This Table goes by various names, like the Eucharist, which means thanksgiving, or by the Lord’s Supper, or the Lord’s Table. One of the common names for it is communion. In this meal, we have communion with the Lord Jesus, and with one another. But communion entails more than a nebulous spirit of unity. Christian unity always involves propositional content, which means conversation. That is why this meal is at the conclusion of a long conversation we have had with God—we have offered prayers and psalms to Him, and He has spoken to us through His Word. This is the climax of that conversation—it not a distinct or separated element.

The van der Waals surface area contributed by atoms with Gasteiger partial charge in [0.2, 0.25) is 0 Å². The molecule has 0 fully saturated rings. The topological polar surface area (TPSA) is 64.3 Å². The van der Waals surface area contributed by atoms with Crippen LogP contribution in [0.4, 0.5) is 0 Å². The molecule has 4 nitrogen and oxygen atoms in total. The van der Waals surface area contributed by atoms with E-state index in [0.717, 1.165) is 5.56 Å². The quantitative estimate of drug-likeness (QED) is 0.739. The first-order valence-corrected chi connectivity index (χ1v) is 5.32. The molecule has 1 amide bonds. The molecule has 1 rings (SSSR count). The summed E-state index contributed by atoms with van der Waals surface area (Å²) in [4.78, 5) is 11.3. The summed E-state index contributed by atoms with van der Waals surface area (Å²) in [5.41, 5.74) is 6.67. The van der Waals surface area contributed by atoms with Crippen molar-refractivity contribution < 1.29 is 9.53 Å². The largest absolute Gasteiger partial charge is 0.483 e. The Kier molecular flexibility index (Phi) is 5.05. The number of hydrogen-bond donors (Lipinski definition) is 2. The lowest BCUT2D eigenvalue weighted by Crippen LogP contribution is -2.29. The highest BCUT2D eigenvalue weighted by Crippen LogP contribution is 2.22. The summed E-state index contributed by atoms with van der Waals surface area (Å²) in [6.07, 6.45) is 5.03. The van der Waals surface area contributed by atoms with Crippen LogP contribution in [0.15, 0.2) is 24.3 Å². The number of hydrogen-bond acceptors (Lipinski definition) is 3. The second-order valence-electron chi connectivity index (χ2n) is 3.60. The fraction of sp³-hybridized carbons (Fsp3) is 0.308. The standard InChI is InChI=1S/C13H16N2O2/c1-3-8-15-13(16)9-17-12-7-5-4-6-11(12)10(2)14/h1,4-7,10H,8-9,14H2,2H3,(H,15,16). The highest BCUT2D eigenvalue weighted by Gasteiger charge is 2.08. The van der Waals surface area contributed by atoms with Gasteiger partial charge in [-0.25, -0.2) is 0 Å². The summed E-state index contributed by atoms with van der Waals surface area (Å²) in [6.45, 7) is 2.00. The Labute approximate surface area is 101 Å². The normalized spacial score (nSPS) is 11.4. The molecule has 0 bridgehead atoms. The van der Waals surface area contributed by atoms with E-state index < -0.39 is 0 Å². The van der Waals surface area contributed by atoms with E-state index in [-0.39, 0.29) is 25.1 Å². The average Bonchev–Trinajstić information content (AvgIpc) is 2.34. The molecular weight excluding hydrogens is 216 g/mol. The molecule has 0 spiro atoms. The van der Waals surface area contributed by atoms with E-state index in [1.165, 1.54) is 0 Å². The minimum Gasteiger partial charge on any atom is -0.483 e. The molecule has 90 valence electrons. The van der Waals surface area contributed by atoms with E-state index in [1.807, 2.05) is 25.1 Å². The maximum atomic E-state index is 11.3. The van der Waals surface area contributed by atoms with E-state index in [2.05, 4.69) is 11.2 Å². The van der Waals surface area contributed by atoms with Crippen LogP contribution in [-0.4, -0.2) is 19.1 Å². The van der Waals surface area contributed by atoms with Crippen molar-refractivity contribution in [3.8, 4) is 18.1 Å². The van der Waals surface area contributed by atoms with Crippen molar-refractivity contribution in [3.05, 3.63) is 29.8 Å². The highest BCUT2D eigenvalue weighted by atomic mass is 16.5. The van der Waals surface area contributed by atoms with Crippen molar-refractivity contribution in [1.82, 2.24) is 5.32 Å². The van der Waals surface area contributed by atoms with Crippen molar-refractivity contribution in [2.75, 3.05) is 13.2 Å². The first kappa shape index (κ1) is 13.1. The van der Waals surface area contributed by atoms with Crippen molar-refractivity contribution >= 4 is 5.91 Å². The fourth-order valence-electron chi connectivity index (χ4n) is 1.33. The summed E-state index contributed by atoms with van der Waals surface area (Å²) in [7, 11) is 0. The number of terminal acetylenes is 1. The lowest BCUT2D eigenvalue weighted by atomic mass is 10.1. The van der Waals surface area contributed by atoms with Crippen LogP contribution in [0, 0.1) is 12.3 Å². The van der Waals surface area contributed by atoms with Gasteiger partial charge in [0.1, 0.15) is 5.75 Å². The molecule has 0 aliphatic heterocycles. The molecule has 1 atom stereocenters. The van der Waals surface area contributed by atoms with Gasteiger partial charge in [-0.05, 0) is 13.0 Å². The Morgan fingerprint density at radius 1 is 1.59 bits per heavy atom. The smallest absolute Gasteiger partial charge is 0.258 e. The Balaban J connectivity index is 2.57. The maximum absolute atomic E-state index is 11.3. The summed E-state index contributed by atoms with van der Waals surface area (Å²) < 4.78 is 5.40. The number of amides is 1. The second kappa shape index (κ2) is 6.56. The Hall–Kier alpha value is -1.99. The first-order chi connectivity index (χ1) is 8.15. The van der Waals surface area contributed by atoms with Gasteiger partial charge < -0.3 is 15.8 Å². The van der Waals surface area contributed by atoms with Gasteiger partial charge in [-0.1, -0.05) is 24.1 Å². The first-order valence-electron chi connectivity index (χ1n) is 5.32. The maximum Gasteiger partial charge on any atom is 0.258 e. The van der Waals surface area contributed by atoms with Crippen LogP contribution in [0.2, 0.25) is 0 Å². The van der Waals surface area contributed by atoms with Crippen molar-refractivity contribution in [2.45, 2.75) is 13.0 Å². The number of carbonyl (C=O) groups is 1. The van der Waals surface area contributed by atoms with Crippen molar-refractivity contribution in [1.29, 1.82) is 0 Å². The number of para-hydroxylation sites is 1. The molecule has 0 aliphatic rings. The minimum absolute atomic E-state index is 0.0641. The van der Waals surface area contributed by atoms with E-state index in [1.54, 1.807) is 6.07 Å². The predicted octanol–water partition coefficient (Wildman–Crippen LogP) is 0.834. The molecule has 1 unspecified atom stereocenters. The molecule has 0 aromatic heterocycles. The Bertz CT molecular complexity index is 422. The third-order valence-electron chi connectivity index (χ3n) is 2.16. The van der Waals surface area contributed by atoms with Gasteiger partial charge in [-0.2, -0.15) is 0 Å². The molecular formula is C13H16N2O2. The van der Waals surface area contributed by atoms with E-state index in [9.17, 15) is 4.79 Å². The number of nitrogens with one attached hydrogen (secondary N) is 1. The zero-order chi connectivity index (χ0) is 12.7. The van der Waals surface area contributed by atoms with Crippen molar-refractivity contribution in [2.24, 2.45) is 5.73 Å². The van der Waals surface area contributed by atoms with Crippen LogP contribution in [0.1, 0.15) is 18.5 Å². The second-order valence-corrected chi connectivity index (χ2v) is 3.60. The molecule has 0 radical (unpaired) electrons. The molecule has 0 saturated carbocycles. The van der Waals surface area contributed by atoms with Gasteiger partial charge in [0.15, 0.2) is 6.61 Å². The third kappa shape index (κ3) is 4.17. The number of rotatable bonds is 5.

If we are conversing with God, this means that we should be conversing a lot less with the devil. God’s conversations are filled with comfort, and the devil’s conversation is filled with accusation. That is what he does, that is what he is. And the only real spirit that is unable to receive God’s comfort here is the spirit that wants to make room for accusation—whether it is accusation of self, or of others. Put another way, the one thing you may accuse here, in your own heart, is that spirit of accusation. This is because conviction at this point does not condemn—just the reverse. So some, and welcome, to Jesus Christ.